Cases of child abuse on the rise in Kenya – gov’t official

The Director raised the alarm during a visit to the National Child Help Line (116) Facility in Kabete by a delegation of the Swedish International Development Cooperation Agency (SIDA) officials on Thursday, March 12.

NAIROBI, Kenya, MATCH 12, 2020 – Cases of Child Abuse are on the rise in Kenya, the Director of Administration in the State Department for Social Protection, Mr. Ibrahim Maalim has expressed concern.

“This has been compounded by the steady decline in the age of victims, severity of the abuse and sophistication in the types of child abuse including child online abuse,” observed Mr Maalim.

The Director raised the alarm during a visit to the National Child Help Line (116) Facility in Kabete by a delegation of the Swedish International Development Cooperation Agency (SIDA) officials on Thursday, March 12.

Mr Maalim was flanked by the Director of Children Services, Mr Noah Sanganyi.

In order to address the vice, Mr Maalim said, the government has created a platform where child abuse could be reported without burdening the complainant of unnecessary bureaucracy and incurring financial costs.

The Swedish delegation led by Mr Woltererer visited the facility in Kabete, Nairobi to review the progress it was making since its inception in 2008.

The Swedish delegation led by Mr Woltererer visited the facility in Kabete, Nairobi to review the progress it was making since its inception in 2008.

Mr Woltererer commended both the Department of Children Services (DCS) and UNICEF for the successful implementation of the project. Mr Woltererer was accompanied by SIDA officials and a number of MP’s from Sweden.

The facility’s Executive Director, Martha Sunda said besides the Kabete facility, another such facility exists in Eldoret.

She said the facility, which was launched in 2008 on a platform of Public-Private Partnership is an emergency toll-free line and offers 24 hours – seven days a Week service that deals with child protection, prevention and response.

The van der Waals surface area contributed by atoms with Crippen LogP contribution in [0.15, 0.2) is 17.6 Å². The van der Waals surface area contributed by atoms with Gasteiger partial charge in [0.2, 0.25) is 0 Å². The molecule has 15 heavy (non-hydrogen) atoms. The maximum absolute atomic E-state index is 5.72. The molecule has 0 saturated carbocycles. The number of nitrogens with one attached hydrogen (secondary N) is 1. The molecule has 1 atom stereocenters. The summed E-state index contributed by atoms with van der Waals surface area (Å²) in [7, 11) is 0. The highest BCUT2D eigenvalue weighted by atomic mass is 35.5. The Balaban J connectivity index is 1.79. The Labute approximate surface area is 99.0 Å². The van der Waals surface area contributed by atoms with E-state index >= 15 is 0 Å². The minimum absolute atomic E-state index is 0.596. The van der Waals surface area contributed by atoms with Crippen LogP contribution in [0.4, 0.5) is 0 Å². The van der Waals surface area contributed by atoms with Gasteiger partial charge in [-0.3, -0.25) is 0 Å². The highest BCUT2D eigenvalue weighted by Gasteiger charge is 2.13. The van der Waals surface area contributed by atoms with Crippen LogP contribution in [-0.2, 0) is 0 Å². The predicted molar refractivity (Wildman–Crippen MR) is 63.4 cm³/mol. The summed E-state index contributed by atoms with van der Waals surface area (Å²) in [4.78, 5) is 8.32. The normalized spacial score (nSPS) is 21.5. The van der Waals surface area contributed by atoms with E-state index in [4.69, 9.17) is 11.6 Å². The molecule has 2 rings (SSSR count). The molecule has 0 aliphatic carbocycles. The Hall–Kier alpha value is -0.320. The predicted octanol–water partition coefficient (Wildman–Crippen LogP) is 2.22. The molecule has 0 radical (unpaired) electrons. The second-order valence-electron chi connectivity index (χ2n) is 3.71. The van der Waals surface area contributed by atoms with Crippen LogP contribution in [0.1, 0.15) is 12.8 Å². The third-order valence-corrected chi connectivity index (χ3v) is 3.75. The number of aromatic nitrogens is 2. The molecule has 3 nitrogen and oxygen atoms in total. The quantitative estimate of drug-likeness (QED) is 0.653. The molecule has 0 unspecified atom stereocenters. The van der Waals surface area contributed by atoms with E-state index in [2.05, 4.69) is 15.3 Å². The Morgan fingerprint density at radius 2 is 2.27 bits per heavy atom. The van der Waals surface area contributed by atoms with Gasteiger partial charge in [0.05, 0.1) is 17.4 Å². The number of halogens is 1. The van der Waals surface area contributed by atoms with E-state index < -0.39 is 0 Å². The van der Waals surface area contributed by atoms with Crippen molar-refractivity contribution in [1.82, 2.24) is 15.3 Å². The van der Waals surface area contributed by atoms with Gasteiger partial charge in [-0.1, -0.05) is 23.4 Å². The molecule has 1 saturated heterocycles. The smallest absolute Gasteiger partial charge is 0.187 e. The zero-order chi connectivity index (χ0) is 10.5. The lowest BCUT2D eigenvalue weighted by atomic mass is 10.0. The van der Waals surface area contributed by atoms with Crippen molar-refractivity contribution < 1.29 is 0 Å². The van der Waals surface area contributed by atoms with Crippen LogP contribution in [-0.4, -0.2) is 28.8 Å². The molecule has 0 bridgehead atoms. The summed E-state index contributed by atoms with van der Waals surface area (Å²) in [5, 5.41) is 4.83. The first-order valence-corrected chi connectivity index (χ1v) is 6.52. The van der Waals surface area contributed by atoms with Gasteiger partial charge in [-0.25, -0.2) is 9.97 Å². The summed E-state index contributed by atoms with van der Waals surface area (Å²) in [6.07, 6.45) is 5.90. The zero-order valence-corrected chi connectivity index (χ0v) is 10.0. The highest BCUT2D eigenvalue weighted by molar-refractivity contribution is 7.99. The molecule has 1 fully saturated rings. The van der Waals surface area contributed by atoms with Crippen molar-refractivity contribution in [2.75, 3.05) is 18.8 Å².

Suda said children were made aware of the National Helpline through institutions such as schools, mosques and churches.

Mr Peter Ogindo from the Child Protection Information Management System (CPIMS) said the system is a platform for children officers and other stake holders to capture data, analyze and report children cases. Mr Ogindo explained that UNICEF is the main Child Partner in CPIMS.

UNICEF Kenya has since 2004 jointly with SIDA assisted the Department of Children’s Services in the area of child protection and the Child protection management information (CPIMS).

Some of the support includes the rollout of the system in 16 counties, ICT infrastructure in 12 counties, upgrade of Child Helpline 116 and technical assistance to CPIMS of two consultants to DCS.

UNICEF Kenya has since 2004 jointly with SIDA assisted the Department of Children’s Services in the area of child protection and the Child protection management information (CPIMS).

In addition, SIDA provided the seed money for starting the pre-pilot, pilot and scaled up the cash transfer for OVC PROGRAMME (CT-OVC).

The Head of Strategic Invention Section in the DCS, Jacinta Murgor explained about the government structures through, which the Child helpline operates.  Ms Murgor said that a child who is in distress is, therefore, able to access the services regardless of the distance he/she is from the Helpline.

Sida is Sweden’s government agency for development cooperation. It strives to reduce world poverty by allocating resources and knowledge with the goal of making a difference for people in Africa, Asia, Europe and South America.

To achieve this, Sida collaborates with actors from civil society and universities as well as the public and private sector. Sida’s activities are funded through Swedish tax revenue.

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